State Supreme Court Rejects Hypothetical Maximum Operating Capacity As Environmental Baseline Under CEQA

Author:Mr Robert Hines and Mathew Swain
Profession:Farella Braun & Martel
 
FREE EXCERPT

The California Supreme Court has issued an opinion determining that projects reviewed under the California Environmental Quality Act ("CEQA") cannot be approved through a Negative Declaration based on the absence of significant impacts when the proposed project is compared to a hypothetical maximum permitted capacity rather than existing physical conditions at the time of the commencement of the environmental review. Communities for a Better Environment v. South Coast Air Quality Mgmt. Dist., Case No. S161190, __ Cal.4th __ (March 15, 2010) ("CBE v. SCAQMD").

Background on CEQA

CEQA mandates that any "project" in California undergo environmental review to determine if the project may pose significant adverse environmental impacts. The first phase of environmental review is the Initial Study carried out by the lead agency. If, after conducting the Initial Study, the lead agency concludes that the project will not have a significant adverse effect on the environment, it may issue a Negative Declaration and approve the project. If, however, the lead agency determines that substantial evidence exists that supports a fair argument that the project may have significant adverse environmental effects, then the lead agency must undertake the lengthy, expensive and often contentious process of preparing an Environmental Impact Report ("EIR") before it may approve the project. In both the Initial Study and the EIR, a critical issue is the baseline against which the environmental impacts of the proposed project should be evaluated to determine if any adverse impacts are significant.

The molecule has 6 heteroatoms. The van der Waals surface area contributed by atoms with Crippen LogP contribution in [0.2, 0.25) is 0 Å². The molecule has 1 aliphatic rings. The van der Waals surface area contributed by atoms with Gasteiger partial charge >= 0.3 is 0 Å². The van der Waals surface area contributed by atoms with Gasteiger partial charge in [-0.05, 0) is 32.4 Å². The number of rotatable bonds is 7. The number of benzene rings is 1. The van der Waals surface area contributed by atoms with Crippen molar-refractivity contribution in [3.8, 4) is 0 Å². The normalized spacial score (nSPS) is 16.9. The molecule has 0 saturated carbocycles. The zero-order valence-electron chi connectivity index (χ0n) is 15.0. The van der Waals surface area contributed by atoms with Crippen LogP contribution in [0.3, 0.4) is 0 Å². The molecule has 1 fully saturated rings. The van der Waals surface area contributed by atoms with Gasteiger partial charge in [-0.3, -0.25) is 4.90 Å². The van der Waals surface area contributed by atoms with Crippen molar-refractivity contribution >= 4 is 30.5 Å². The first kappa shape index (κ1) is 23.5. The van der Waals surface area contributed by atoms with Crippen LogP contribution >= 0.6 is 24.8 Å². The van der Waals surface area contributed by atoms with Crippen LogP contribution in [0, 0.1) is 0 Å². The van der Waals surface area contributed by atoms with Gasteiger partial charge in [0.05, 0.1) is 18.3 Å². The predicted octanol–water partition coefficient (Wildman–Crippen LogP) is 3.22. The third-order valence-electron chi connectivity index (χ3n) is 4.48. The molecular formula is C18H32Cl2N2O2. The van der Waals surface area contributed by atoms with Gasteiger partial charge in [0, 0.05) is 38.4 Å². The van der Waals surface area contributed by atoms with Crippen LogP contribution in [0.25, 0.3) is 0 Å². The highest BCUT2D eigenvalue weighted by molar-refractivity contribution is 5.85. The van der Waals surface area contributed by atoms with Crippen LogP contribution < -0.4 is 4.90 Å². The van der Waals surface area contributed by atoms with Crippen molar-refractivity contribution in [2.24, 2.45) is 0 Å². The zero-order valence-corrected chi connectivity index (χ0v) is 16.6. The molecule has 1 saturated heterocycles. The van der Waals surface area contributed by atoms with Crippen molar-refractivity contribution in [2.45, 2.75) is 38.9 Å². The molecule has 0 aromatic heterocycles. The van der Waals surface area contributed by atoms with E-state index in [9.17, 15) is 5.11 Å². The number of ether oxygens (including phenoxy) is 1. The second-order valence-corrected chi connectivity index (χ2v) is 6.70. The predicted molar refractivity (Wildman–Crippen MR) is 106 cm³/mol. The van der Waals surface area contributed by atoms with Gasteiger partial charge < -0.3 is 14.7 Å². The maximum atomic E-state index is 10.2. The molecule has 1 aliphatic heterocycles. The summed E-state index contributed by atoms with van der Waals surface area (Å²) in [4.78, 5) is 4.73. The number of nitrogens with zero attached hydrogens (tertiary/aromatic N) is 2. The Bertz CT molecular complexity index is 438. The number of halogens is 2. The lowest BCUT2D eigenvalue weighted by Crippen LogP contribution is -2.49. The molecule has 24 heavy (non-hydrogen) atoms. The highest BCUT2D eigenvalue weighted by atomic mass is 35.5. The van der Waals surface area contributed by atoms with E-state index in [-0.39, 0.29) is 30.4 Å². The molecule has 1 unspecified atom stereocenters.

The Diesel Project at Issue in CBE v. SCAQMD

The CBE v. SCAQMD case concerned a project proposed by the ConocoPhillips Company ("ConocoPhillips") to install new equipment and modify existing equipment at its Wilmington, California petroleum refinery to enable it to produce ultra-low sulfur diesel fuel in response to a mandate by the State of California (the "Diesel Project"). In general, to construct new equipment that generates air emissions or to modify existing equipment that generates air emissions, a facility must first apply to the local air district for a "permit to construct." Once a permit to construct is issued, and the work is completed, the air district will issue a "permit to operate" the new or modified equipment. The application for a permit to construct can trigger CEQA review.

ConocoPhillips applied for permits to construct from the South Coast Air Quality Management District...

To continue reading

REQUEST YOUR FREE TRIAL